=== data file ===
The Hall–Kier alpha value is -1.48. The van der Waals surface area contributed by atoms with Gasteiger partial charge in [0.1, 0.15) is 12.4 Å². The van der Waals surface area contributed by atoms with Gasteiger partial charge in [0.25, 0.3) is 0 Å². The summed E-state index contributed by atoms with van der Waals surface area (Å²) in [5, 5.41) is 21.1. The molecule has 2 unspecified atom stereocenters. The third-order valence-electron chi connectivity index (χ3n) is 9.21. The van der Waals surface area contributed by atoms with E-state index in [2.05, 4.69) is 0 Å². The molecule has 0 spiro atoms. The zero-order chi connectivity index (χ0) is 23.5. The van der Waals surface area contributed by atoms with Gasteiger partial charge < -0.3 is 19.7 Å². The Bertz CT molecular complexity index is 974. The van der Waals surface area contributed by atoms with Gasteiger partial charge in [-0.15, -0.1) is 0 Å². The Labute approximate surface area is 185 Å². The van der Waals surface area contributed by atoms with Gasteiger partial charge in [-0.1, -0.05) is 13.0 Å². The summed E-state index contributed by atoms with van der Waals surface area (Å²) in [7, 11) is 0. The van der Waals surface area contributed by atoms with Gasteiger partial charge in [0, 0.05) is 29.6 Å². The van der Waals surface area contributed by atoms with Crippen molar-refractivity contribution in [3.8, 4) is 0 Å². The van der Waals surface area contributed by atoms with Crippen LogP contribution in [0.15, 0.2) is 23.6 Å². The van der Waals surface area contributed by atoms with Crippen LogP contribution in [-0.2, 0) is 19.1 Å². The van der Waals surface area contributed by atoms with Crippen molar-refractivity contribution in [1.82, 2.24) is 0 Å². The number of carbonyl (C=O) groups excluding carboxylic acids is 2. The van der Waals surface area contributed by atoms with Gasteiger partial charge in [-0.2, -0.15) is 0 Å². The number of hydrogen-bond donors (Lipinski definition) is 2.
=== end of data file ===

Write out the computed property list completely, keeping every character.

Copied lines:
The Hall–Kier alpha value is -1.48. The van der Waals surface area contributed by atoms with Gasteiger partial charge in [0.1, 0.15) is 12.4 Å². The van der Waals surface area contributed by atoms with Gasteiger partial charge in [0.25, 0.3) is 0 Å². The summed E-state index contributed by atoms with van der Waals surface area (Å²) in [5, 5.41) is 21.1. The molecule has 2 unspecified atom stereocenters. The third-order valence-electron chi connectivity index (χ3n) is 9.21. The van der Waals surface area contributed by atoms with E-state index in [2.05, 4.69) is 0 Å². The molecule has 0 spiro atoms. The zero-order chi connectivity index (χ0) is 23.5. The van der Waals surface area contributed by atoms with Gasteiger partial charge < -0.3 is 19.7 Å². The Bertz CT molecular complexity index is 974. The van der Waals surface area contributed by atoms with Gasteiger partial charge in [-0.15, -0.1) is 0 Å². The Labute approximate surface area is 185 Å². The van der Waals surface area contributed by atoms with Gasteiger partial charge in [-0.1, -0.05) is 13.0 Å². The summed E-state index contributed by atoms with van der Waals surface area (Å²) in [7, 11) is 0. The van der Waals surface area contributed by atoms with Gasteiger partial charge in [0, 0.05) is 29.6 Å². The van der Waals surface area contributed by atoms with Crippen molar-refractivity contribution in [3.8, 4) is 0 Å². The van der Waals surface area contributed by atoms with Crippen LogP contribution in [0.15, 0.2) is 23.6 Å². The van der Waals surface area contributed by atoms with Crippen LogP contribution in [-0.2, 0) is 19.1 Å². The van der Waals surface area contributed by atoms with Crippen molar-refractivity contribution in [1.82, 2.24) is 0 Å². The number of carbonyl (C=O) groups excluding carboxylic acids is 2. The van der Waals surface area contributed by atoms with Gasteiger partial charge in [-0.2, -0.15) is 0 Å². The number of hydrogen-bond donors (Lipinski definition) is 2.